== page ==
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Last Updated: Monday, 11 June 2007, 11:48 GMT 12:48 UK
Police launch head-camera scheme
Officers wearing head-cameras
Strathclyde Police said the scheme would help gather evidence
Police in the west of Scotland will don head-mounted cameras to help fight crime during a new pilot scheme.

Some Strathclyde Police officers will wear the gear for the next six months to document incidents.

Officers said the cameras would deter crime and disorder, gather evidence, provide corroboration and protection, and show openness and accountability.

The lightweight device, which is already operational south of the border, will not record continuously.

The cameras will record what an officer sees, hears and says, as well as providing additional prosecution evidence.

The device is overt and clearly visible and the officer involved will wear a badge clearly indicating it is being used.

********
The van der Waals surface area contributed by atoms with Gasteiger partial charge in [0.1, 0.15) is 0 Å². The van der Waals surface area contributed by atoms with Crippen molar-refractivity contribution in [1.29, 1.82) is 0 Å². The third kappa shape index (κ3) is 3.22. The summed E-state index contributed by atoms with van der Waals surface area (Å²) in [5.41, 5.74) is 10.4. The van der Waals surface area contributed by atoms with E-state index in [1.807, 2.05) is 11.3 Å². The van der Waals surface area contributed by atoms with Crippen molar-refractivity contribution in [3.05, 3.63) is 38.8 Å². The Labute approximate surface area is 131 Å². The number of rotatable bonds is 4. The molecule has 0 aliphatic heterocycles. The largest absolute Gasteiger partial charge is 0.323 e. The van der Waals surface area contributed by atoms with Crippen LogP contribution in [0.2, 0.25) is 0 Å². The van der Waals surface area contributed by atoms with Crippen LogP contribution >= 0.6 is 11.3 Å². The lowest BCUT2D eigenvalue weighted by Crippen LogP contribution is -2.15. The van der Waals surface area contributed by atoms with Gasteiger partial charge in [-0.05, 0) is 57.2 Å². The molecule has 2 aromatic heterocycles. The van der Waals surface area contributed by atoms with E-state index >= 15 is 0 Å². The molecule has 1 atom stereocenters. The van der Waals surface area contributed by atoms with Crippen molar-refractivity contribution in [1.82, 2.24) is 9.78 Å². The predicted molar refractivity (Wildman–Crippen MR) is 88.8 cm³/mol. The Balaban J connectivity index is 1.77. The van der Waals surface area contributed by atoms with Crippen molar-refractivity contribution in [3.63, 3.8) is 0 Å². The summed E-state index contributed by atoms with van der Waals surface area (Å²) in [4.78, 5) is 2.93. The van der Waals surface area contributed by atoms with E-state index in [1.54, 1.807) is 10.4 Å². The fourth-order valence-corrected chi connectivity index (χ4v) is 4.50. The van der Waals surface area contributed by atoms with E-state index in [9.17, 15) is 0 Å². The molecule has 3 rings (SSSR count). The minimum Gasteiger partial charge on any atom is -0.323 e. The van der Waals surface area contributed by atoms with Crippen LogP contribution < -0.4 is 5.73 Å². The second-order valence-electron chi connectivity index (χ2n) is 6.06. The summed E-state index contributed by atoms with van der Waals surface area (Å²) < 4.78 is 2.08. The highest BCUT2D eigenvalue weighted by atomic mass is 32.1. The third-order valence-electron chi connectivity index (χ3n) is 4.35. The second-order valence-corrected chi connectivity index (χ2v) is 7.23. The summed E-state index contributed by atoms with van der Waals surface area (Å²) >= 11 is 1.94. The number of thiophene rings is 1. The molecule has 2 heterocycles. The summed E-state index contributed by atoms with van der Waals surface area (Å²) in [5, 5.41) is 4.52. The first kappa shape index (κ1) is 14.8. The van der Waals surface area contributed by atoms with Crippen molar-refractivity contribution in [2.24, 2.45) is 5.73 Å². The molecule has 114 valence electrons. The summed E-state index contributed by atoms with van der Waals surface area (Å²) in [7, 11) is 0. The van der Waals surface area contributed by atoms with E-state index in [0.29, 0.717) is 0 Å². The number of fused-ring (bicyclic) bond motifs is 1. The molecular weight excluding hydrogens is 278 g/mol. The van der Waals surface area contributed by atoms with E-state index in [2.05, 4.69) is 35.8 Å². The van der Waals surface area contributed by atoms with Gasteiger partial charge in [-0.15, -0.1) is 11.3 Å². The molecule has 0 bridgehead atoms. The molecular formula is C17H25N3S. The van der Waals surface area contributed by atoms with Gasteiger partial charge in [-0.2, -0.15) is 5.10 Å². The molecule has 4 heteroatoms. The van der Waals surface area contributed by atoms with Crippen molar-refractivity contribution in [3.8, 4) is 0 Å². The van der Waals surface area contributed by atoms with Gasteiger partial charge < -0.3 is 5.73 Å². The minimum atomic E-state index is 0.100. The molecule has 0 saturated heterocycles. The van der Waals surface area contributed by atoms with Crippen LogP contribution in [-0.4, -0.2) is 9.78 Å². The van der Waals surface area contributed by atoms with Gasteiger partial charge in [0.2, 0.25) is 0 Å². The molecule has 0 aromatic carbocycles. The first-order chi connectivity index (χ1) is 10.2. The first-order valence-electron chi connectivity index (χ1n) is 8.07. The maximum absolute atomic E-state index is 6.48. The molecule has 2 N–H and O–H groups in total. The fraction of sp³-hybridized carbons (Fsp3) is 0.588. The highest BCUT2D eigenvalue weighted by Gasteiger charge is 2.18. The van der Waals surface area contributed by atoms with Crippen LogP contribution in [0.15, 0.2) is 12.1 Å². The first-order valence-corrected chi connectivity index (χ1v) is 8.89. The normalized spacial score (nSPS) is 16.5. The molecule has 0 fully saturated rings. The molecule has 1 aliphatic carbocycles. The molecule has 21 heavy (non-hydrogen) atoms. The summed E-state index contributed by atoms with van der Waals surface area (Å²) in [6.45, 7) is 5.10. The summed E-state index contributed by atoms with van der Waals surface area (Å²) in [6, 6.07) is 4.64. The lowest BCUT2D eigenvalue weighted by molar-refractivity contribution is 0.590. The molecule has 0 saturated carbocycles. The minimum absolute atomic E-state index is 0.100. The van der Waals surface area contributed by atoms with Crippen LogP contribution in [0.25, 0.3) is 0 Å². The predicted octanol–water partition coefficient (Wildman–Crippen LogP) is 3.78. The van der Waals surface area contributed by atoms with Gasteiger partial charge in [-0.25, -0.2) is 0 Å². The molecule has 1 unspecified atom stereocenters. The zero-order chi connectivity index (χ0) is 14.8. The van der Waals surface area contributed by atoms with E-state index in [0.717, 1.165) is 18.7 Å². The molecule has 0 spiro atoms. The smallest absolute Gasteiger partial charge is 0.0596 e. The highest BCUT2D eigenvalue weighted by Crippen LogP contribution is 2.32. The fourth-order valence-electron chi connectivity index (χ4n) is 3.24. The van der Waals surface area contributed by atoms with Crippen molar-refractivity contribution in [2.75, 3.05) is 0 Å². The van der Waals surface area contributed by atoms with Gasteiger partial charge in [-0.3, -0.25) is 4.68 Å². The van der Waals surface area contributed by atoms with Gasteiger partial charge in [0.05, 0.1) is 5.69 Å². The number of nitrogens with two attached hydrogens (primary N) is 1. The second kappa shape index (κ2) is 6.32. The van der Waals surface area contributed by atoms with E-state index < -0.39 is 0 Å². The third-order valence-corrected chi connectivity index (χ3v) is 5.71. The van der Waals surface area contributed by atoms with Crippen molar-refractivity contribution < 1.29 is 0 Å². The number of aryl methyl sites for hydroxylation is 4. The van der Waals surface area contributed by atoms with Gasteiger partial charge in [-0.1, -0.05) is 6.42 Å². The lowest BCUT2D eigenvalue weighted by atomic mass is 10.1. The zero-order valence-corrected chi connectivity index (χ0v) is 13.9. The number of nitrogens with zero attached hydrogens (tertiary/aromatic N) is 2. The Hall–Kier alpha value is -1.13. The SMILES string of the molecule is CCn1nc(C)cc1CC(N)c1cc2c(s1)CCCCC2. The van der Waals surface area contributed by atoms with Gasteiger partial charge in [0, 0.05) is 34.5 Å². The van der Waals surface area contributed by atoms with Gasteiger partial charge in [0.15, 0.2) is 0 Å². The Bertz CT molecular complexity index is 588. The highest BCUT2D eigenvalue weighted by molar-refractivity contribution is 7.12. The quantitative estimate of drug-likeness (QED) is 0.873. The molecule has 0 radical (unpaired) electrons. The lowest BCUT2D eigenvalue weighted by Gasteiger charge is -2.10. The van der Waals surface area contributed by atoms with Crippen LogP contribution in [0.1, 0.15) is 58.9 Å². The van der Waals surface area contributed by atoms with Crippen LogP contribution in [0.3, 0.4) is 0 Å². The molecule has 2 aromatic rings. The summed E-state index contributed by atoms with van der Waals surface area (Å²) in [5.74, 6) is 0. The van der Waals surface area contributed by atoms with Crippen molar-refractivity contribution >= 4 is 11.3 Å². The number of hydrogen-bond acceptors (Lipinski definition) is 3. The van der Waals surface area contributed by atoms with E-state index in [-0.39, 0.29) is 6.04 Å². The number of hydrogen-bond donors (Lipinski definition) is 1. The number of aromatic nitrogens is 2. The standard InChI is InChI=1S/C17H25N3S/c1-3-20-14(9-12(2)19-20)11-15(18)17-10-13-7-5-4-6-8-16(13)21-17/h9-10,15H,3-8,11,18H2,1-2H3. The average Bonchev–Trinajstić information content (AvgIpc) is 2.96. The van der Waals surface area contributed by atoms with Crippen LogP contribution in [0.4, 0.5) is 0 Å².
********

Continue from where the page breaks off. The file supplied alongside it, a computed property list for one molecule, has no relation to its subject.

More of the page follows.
The camera provides additional corroboration and protection for officers without restricting his or her actions or movements
Supt Iain Gordon

The project is supported by the area procurator fiscal.

Supt Iain Gordon, operational support, said: "We are continually looking at ways to develop and use suitable new technology that will benefit operational officers.

"The camera provides additional corroboration and protection for officers without restricting his or her actions or movements.

"It also acts as a visible deterrent to any potential assailant; making a clear statement that their actions will be recorded.

"Importantly, as it records the actions of the officer, it will increase accountability and reduce the scope for false allegations."

Officers from the mounted branch and those stationed on Mull have been chosen to trial the equipment.

Strict protocols

It was felt that the cameras would benefit officers working in specialised roles where their actions are subject to close scrutiny and in rural areas, where officers mainly work alone.

Supt Gordon added: "There are strict protocols and guidelines governing the use of the cameras.

"In line with standard protocols, any video image not required for evidential purposes will be destroyed after 31 days."

After six months, the devices may be rolled out to other specific officers.


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